The language has pluggable support for a number of microformats with two basic modes of operation that enable predicate tests ( does a particular value match the expected micro-format ) and elementization ( if a value does match a specific micro-format, then extract and elementize accordingly ).

The general form of a supported micro-format is as follows:



  • name - The key for the micro-format being used for testing or extraction
  • format - An optional multi-line micro-format specific format encoding used for testing and extraction

Formats can be spread out over multiple lines by adding a \ as a last character of the line. Spaces at the start of the line will be truncated by the lowest number of leading spaces. So if 3 lines respectively have 2, 4, and 7 spaces then 2 spaces are going to be removed from each line leaving 0, 2, and 5 spaces at the start.

The set of supported micro-formats at the time of writing are as follows:

Name Format Test mode Return type Extraction mode
base64 Not required Tests if underlying value is a base64 encoded string string Performs a base64 decode, returning a UTF-8 encoded string
glob Glob expression Tests if underlying value conforms to the supplied glob pattern string Returns the value that matches the glob ( identity extraction )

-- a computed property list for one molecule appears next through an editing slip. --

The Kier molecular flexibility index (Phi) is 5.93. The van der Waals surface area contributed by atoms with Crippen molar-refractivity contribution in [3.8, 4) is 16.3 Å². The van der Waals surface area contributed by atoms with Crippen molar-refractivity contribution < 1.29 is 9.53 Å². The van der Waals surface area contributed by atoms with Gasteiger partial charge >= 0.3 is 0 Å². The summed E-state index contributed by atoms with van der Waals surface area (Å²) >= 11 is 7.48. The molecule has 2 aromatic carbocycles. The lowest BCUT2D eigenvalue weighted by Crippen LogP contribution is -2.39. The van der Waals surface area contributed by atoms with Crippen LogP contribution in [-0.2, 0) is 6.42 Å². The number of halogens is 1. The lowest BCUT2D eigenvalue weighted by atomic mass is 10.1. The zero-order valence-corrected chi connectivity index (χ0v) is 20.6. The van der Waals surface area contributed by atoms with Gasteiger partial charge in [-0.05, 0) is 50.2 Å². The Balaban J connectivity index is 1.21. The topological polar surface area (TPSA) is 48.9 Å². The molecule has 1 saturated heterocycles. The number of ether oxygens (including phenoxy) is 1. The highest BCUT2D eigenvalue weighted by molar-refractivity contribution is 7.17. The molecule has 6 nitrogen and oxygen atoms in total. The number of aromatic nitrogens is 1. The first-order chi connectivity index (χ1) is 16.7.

re PCRE regular expression with match groups Tests if underlying value conforms to supplied PCRE format record Extracts matched named values into a record
cidr Plain IP or netmask Tests if underlying value conforms to cidr specification record Extracted numeric ip range, netmask and relevant information as a record
kv Logstash KV specification Tests if the underlying value conforms to Logstash KV specification record Returns a key/value record
dissect Logstash Dissect specification Tests if the underlying value conforms to Logstash Dissect specification record Returns a record of matching extractions based on supplied specification
grok Logstash Grok specification Tests if the underlying value conforms to Logstash Grok specification record Returns a record of matching extractions based on supplied specification
influx Not required Tests if the underlying value conforms to Influx line protocol specification record Returns an influx line protocol record matching extractions based on supplied specification
json Not required Tests if the underlying value is json encoded depends on value Returns a hydrated tremor-script value upon extraction

There is no concept of injector in the tremor-script language that is analogous to extractors. Where relevant the language supports functions that support the underlying operation ( such as base64 encoding ) and let expressions can be used for assignments.

Additional Grammar Rules

These rules are referenced in the main tremor-query grammar rules above and are listed here as extended reference.

DocComment Grammar:

doc comment grammar

DocCommentLine Grammar:

doc comment line grammar